This was originally posted on our partner’s blog.
We invited the three Water Works shortlisted firms to share more about themselves and their work. The following is the first of three posts, this one from SCAPE and Rogers Marvel, written by Kate Orff.
Watch for more posts this week and next!
Water Works has many layers including history and archaeology, significance to First Nations, geology, the river, and the falls. What fascinates you about Water Works?
Our team is inspired by nature in the city and the confluence of energy, ecology, history, and civic life that define this place. Water Works was a site where energy was generated from the currents and it will be a “power park” in the future in every sense of the word –from both the falls and the active and engaging public events and activities on its edges.
We imagine building a place that exists in a continuum of history that layers up (with an intense focus on getting the existing ruins “right”) to frame a connected, contextual urban and cultural riverfront for the next century.
How can we future-proof our parks? What are the big issues facing urban parks in this century?
I think in the future, parks will become places that hold water, that protect inland settlement from wave action, and that serve many ecological functions that go beyond traditional aesthetic and recreational notions. Urban Parks bring people together – they are eco-infrastructural and social spaces.
Another issue facing future parks is long-term funding and maintenance – parks must have a clear mission, identity, and programmed edges and interior destinations that are connected to urban life. They need strategies for long term stewardship that can withstand short-term budget challenges.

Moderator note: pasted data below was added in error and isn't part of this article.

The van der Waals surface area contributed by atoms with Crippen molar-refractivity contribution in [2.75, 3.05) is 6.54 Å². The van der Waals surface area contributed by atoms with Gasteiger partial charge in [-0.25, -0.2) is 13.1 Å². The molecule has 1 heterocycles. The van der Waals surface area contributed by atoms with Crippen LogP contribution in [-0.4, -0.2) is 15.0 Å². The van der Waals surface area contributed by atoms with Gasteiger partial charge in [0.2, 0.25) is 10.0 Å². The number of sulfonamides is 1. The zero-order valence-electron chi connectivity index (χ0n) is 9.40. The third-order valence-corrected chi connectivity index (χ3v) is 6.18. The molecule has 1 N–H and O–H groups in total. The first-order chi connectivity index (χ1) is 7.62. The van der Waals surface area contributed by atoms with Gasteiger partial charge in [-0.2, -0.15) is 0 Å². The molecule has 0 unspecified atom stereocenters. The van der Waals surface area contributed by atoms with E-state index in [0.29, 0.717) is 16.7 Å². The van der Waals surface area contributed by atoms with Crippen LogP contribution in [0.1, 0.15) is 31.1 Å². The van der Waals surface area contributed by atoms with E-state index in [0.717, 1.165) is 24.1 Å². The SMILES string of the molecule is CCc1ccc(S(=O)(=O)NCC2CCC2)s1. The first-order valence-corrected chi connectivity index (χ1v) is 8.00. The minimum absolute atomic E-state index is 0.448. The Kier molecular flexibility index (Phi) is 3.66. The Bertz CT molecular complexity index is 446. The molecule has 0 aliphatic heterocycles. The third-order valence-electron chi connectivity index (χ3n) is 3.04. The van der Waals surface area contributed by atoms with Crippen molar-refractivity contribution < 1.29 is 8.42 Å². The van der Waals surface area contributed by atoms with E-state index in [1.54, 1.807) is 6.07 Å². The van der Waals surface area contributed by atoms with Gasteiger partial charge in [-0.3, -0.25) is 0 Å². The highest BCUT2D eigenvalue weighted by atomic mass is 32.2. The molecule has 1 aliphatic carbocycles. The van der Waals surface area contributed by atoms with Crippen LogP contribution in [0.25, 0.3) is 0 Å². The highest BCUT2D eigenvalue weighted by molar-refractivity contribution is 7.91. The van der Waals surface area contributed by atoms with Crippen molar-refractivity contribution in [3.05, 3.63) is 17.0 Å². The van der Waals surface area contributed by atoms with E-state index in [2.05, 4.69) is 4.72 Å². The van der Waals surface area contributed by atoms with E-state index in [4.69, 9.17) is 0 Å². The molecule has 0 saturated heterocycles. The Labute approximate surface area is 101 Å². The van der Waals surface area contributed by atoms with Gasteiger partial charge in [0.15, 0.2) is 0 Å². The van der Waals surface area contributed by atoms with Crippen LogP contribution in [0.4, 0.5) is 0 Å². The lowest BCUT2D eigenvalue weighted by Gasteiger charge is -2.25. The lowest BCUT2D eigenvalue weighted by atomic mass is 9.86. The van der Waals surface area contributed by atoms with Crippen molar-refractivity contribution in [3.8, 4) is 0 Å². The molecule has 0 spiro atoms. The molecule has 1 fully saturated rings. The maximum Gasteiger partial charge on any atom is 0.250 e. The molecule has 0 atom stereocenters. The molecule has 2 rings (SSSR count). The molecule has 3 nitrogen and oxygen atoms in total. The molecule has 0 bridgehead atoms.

What is your favorite river or waterfront city, and what do you like about it?
I grew up near Annapolis, Maryland, and Annapolis is still exciting to me – it is a small, vibrant city that has kept a deep physical and cultural connection to its harbor. Many people travel by boat, or just get out onto the water to canoe or swim, or go crabbing. Its edges are also very accessible. The Severn River – and the entire watery network of creeks and bays, shoals and coves of the Chesapeake Bay – is very present in my mind. The crossing geometry of islands and spits where the Mississippi meets downtown Minneapolis brings to mind the great potential of a river-centric city and my memories of the Annapolis landscape.
What got you interested in design and what keeps you fascinated?
I am interested in design as a way of thinking – I see patterns and connections between things, and design is a way to try to bring different ideas together. Design keeps me fascinated because in every project there is a different dynamic that plays out between my intuitions to be an artist and “make things” and the desire to engage in a greater civic and environment context. Each project occupies a different place in this spectrum. I’m always trying to hit that sweet spot.
Featured Image: Kate Orff (L) and Rob Rogers (R), Rogers Marvel
Water Works is Supported By
St. Anthony Falls Heritage Board | Jay & Rose Phillips Family Foundation
Pentair Foundation | Many Generous Donors